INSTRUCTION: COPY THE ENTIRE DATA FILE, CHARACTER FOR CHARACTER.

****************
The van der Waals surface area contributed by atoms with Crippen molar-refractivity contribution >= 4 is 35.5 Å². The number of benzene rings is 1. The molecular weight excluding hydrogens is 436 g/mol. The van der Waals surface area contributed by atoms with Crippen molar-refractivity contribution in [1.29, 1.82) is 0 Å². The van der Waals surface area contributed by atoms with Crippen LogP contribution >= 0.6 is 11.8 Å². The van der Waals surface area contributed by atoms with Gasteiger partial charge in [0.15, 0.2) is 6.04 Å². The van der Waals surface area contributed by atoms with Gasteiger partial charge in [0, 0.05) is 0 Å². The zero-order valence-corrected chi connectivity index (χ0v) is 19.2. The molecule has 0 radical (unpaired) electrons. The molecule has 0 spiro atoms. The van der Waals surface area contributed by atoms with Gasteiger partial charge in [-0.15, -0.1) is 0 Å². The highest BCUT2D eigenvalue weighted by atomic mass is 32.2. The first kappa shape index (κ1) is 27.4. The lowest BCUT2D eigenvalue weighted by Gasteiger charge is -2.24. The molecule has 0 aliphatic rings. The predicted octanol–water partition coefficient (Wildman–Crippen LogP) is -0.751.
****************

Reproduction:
The van der Waals surface area contributed by atoms with Crippen molar-refractivity contribution >= 4 is 35.5 Å². The number of benzene rings is 1. The molecular weight excluding hydrogens is 436 g/mol. The van der Waals surface area contributed by atoms with Crippen molar-refractivity contribution in [1.29, 1.82) is 0 Å². The van der Waals surface area contributed by atoms with Crippen LogP contribution >= 0.6 is 11.8 Å². The van der Waals surface area contributed by atoms with Gasteiger partial charge in [0.15, 0.2) is 6.04 Å². The van der Waals surface area contributed by atoms with Gasteiger partial charge in [0, 0.05) is 0 Å². The zero-order valence-corrected chi connectivity index (χ0v) is 19.2. The molecule has 0 radical (unpaired) electrons. The molecule has 0 spiro atoms. The van der Waals surface area contributed by atoms with Gasteiger partial charge in [-0.15, -0.1) is 0 Å². The highest BCUT2D eigenvalue weighted by atomic mass is 32.2. The first kappa shape index (κ1) is 27.4. The lowest BCUT2D eigenvalue weighted by Gasteiger charge is -2.24. The molecule has 0 aliphatic rings. The predicted octanol–water partition coefficient (Wildman–Crippen LogP) is -0.751.